To the extent to which the Kimberly policing process increases the economic overhead of smugglers and consequently reduces the amount paid to poor individuals who can only sell into the parallel market, it can be argued that the poor are simply given incentive to harvest an increasingly large number of stones in order to obtain the amount of money they need to support their families. The scarcity of diamonds on the market relative to demand is what props up the prices for the retailers in affluent commercial centers and the profits for industrial scale mining companies. As long as the process for legitimizing commerce in diamonds fails to provide superior benefit to the individuals currently supplying the parallel market, it is likely that policing will continue to be both expensive and ineffective.

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  4. "it can be argued that the poor are simply given incentive to harvest an increasingly large number of stones in order to obtain the amount of money they need to support their families". - Yakima

    Fascinating indeed!

    Can't fault your logic there :)

    I guess what the Kimberly proponents would say is that ultimately the process aims to transfer the rent back to the nations. Imposing the "kimberly process" ultimately constrains supply on the open market - pushing the price of diamonds further. Because demand is ineffectively inelastic (and rising over the horizon) the revenue to home nations rises.

    The caveat there being that the 'legal' and 'non-legal' markets are two separate worlds...:)

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  5. As the Kimberley Process team conducts its probe, questions continue to swirl over the effectiveness of recent efforts by the GRZ to secure undeveloped sites. A June 5 mineweb articles states, "Close sources to the country's mining ministry say Zimbabwe could have lost about US$300 million worth of the precious stones after villagers, illegal panners, dealers and smugglers invaded the Marange fields.
    The area is now cordoned off and a heavy presence of the national army patrols the area. But the army is alleged to be involved in the smuggling of the diamonds.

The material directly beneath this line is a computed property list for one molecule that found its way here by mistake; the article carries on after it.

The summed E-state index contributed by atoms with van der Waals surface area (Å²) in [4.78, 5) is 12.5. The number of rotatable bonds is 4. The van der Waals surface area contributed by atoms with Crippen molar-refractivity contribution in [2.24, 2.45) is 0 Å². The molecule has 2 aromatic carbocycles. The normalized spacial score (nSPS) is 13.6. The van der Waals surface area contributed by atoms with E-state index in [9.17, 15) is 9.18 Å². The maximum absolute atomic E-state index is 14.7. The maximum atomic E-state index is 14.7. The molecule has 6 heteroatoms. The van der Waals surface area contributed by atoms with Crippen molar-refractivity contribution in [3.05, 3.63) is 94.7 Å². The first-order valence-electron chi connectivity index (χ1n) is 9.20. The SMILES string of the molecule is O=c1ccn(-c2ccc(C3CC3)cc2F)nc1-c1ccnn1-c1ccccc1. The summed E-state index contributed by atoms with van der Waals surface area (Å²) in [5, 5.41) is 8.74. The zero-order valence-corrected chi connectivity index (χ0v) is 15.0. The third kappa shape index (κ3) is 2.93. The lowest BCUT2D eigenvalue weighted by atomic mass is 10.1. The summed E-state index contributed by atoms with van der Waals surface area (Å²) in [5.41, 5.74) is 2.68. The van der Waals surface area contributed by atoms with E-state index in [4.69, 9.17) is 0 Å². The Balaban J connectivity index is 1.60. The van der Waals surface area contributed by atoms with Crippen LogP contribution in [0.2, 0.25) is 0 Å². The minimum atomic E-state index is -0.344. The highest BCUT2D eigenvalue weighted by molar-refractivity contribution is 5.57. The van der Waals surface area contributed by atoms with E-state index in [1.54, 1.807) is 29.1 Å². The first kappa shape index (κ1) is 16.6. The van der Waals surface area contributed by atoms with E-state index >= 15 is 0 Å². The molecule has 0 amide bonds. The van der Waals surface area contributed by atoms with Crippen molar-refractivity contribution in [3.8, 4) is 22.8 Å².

And Ndlovu's optimism about the ZMDC's capacity to exploit the Marange diamond deposits is in stark contradiction to calls by Reserve Bank of Zimbabwe governor Gideon Gono who has publicly called for a foreign partner to be brought in saying the state firm did not have adequate technical capacity and financial resources to mine diamonds."

    http://www.mineweb.com/mineweb/view/mineweb/en/page37?oid=21784&sn=Detail

    I find it rather confusing to try and reconcile the statement that while untrained villagers and illegal panners equipped with hand tools can pull hundreds of millions of dollars worth of stones out of the field in a matter of weeks, parastatals and foreign investors require massive financing and technical capacity in order to be viable. I don't think that diamonds from the Marange deposit would be ending up on the parallel market if ZMDC was offering a better price than the smugglers. The actual offer seems to consist of a trip to jail for anyone caught with a diamond, or if allegations are correct the possibility of cutting a deal with corrupt policing authorities who have inserted themselves as middlemen between unlicensed panners and smugglers.

    With unemployment in the country running close to 80%, and acute shortages of forex with which to maintain industry and agriculture in general, a labour intensive and low tech initial phase of mining seems to be just what the doctor ordered. The official debate instead seems to center around the costs associated with tens of kilometers of perimeter fencing, army cordons and patrols, and the use of imported heavy machinery and small workforces with highly technical expertise. Even if they succeed in allocating the US$20 million estimated for the first eight month phase of initial mechanised development, how long before the informal miners take their shovels and pans into the undeveloped diamond fields in the Odzi, Chirasika and Wengezi areas?